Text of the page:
31 31 Prevention of VAP Every Choice Matters –Quality improvement initiatives suggest that many cases of VAP might be prevented by careful attention to the process of care Coffin S MD, MPH, Klompas M MD, Classen D MD, et al. Strategies to Prevent Ventilator-Associated Pneumonia in Acute Care Hospitals. Infection Control Hosp Epidemiol 2008; 29:S31-S40.

32 32 Reducing risk of VAP –Active surveillance –Hand-hygiene guidelines –NIV whenever possible –Minimize the duration of MV –Daily assessments of readiness to wean and use weaning protocols –Educate healthcare personnel who care for patients undergoing ventilation about VAP Existing Guidelines and Recommendations AARC – CDC – IHI - IDSA Coffin S MD, MPH, Klompas M MD, Classen D MD, et al. Strategies to Prevent Ventilator-Associated Pneumonia in Acute Care Hospitals. Infection Control Hosp Epidemiol 2008; 29:S31-S40.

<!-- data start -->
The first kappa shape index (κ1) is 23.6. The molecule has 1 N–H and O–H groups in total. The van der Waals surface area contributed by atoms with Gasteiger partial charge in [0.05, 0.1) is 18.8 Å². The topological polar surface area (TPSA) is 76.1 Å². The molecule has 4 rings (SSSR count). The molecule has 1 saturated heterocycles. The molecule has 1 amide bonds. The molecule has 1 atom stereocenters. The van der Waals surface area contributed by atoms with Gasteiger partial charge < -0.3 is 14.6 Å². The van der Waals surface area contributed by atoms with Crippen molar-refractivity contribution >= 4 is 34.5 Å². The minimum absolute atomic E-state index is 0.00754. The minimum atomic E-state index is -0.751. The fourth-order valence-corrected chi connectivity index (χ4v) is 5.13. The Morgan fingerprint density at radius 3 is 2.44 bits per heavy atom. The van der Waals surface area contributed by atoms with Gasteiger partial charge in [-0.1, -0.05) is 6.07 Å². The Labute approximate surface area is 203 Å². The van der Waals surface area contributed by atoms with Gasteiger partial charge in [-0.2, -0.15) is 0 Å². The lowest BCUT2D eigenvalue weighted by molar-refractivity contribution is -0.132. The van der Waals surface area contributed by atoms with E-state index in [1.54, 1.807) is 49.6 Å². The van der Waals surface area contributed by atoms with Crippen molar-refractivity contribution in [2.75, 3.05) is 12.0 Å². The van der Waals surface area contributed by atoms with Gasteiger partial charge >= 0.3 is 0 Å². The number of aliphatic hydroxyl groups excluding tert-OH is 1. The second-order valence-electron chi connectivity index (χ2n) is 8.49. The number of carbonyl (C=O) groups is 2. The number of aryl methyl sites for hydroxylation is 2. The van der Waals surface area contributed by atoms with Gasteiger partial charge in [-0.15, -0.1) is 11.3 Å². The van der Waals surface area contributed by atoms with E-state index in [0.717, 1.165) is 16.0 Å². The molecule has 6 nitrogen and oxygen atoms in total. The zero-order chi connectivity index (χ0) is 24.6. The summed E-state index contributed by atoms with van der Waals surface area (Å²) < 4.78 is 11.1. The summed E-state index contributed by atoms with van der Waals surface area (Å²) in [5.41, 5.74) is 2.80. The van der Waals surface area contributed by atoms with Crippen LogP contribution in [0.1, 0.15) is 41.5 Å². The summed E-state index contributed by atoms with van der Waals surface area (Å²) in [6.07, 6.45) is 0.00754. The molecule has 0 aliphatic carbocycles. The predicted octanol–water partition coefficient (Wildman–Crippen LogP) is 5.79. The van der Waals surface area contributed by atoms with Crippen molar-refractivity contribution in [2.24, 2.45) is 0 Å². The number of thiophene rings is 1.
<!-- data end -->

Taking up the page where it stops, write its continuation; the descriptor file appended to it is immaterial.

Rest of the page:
33 33 SHEA/IDSA Guidelines “Compendium of Strategies to Prevent Healthcare- Associated Infections” –SHEA-Society for Healthcare Epidemiology of America/ IDSA- Infectious Diseases Society of America –Prioritizing VAP as highly preventable Coffin S MD, MPH, Klompas M MD, Classen D MD, et al. Strategies to Prevent Ventilator-Associated Pneumonia in Acute Care Hospitals. Infection Control Hosp Epidemiol 2008; 29:S31-S40.

34 34 SHEA Guidelines: Core Recommendations Designed to interrupt the three most common mechanisms by which VAP develops: 1.Aspiration of Secretions 2.Colonization of the aero digestive tract 3.Use of contaminated equipment Coffin S MD, MPH, Klompas M MD, Classen D MD, et al. Strategies to Prevent Ventilator-Associated Pneumonia in Acute Care Hospitals. Infection Control Hosp Epidemiol 2008; 29:S31-S40.